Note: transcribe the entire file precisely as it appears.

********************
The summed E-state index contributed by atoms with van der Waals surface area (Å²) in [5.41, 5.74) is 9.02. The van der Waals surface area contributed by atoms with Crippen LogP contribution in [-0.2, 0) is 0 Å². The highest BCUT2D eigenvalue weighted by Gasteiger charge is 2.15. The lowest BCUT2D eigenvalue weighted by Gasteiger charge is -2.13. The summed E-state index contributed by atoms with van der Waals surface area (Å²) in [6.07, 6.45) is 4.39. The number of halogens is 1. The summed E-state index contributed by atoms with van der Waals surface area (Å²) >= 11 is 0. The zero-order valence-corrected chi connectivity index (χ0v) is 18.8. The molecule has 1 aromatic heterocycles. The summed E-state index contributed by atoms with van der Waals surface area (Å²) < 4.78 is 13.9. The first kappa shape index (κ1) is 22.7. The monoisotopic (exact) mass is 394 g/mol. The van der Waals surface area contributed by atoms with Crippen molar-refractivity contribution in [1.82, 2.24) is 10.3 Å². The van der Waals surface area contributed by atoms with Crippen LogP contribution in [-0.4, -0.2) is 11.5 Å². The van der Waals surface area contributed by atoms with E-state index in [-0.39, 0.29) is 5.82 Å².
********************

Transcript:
The summed E-state index contributed by atoms with van der Waals surface area (Å²) in [5.41, 5.74) is 9.02. The van der Waals surface area contributed by atoms with Crippen LogP contribution in [-0.2, 0) is 0 Å². The highest BCUT2D eigenvalue weighted by Gasteiger charge is 2.15. The lowest BCUT2D eigenvalue weighted by Gasteiger charge is -2.13. The summed E-state index contributed by atoms with van der Waals surface area (Å²) in [6.07, 6.45) is 4.39. The number of halogens is 1. The summed E-state index contributed by atoms with van der Waals surface area (Å²) >= 11 is 0. The zero-order valence-corrected chi connectivity index (χ0v) is 18.8. The molecule has 1 aromatic heterocycles. The summed E-state index contributed by atoms with van der Waals surface area (Å²) < 4.78 is 13.9. The first kappa shape index (κ1) is 22.7. The monoisotopic (exact) mass is 394 g/mol. The van der Waals surface area contributed by atoms with Crippen molar-refractivity contribution in [1.82, 2.24) is 10.3 Å². The van der Waals surface area contributed by atoms with Crippen LogP contribution in [-0.4, -0.2) is 11.5 Å². The van der Waals surface area contributed by atoms with E-state index in [-0.39, 0.29) is 5.82 Å².